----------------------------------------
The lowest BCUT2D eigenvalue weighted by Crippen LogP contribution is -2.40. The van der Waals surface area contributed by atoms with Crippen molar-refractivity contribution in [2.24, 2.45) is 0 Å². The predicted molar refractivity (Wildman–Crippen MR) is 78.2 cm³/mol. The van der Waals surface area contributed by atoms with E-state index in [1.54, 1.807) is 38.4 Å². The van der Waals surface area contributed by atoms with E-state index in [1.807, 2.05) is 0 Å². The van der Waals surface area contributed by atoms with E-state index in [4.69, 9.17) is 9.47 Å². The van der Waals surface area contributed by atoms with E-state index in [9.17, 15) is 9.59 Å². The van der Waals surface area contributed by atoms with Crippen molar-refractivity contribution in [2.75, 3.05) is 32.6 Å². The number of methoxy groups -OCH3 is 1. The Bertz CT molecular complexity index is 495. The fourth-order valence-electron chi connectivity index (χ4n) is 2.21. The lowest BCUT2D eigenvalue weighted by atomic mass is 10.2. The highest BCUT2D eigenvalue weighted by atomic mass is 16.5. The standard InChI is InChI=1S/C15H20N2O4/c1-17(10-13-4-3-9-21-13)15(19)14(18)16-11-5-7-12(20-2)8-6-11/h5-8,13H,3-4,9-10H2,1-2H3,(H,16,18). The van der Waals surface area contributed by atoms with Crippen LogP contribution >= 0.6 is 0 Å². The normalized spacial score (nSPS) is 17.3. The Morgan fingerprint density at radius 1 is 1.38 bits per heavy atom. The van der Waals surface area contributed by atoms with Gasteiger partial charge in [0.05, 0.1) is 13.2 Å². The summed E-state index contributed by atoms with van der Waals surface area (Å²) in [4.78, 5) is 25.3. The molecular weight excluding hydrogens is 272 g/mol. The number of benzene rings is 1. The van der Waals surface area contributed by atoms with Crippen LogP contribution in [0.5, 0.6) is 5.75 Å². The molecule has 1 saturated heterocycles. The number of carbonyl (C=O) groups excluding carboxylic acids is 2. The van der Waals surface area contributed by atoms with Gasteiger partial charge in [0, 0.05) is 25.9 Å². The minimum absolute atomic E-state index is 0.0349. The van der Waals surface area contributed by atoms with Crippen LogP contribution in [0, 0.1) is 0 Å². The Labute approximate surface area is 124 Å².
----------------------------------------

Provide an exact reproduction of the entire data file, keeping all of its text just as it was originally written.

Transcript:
The lowest BCUT2D eigenvalue weighted by Crippen LogP contribution is -2.40. The van der Waals surface area contributed by atoms with Crippen molar-refractivity contribution in [2.24, 2.45) is 0 Å². The predicted molar refractivity (Wildman–Crippen MR) is 78.2 cm³/mol. The van der Waals surface area contributed by atoms with E-state index in [1.54, 1.807) is 38.4 Å². The van der Waals surface area contributed by atoms with E-state index in [1.807, 2.05) is 0 Å². The van der Waals surface area contributed by atoms with E-state index in [4.69, 9.17) is 9.47 Å². The van der Waals surface area contributed by atoms with E-state index in [9.17, 15) is 9.59 Å². The van der Waals surface area contributed by atoms with Crippen molar-refractivity contribution in [2.75, 3.05) is 32.6 Å². The number of methoxy groups -OCH3 is 1. The Bertz CT molecular complexity index is 495. The fourth-order valence-electron chi connectivity index (χ4n) is 2.21. The lowest BCUT2D eigenvalue weighted by atomic mass is 10.2. The highest BCUT2D eigenvalue weighted by atomic mass is 16.5. The standard InChI is InChI=1S/C15H20N2O4/c1-17(10-13-4-3-9-21-13)15(19)14(18)16-11-5-7-12(20-2)8-6-11/h5-8,13H,3-4,9-10H2,1-2H3,(H,16,18). The van der Waals surface area contributed by atoms with Crippen LogP contribution >= 0.6 is 0 Å². The normalized spacial score (nSPS) is 17.3. The Morgan fingerprint density at radius 1 is 1.38 bits per heavy atom. The van der Waals surface area contributed by atoms with Gasteiger partial charge in [0.05, 0.1) is 13.2 Å². The summed E-state index contributed by atoms with van der Waals surface area (Å²) in [4.78, 5) is 25.3. The molecular weight excluding hydrogens is 272 g/mol. The number of benzene rings is 1. The van der Waals surface area contributed by atoms with Crippen LogP contribution in [0.5, 0.6) is 5.75 Å². The molecule has 1 saturated heterocycles. The number of carbonyl (C=O) groups excluding carboxylic acids is 2. The van der Waals surface area contributed by atoms with Gasteiger partial charge in [0, 0.05) is 25.9 Å². The minimum absolute atomic E-state index is 0.0349. The van der Waals surface area contributed by atoms with Crippen LogP contribution in [0, 0.1) is 0 Å². The Labute approximate surface area is 124 Å².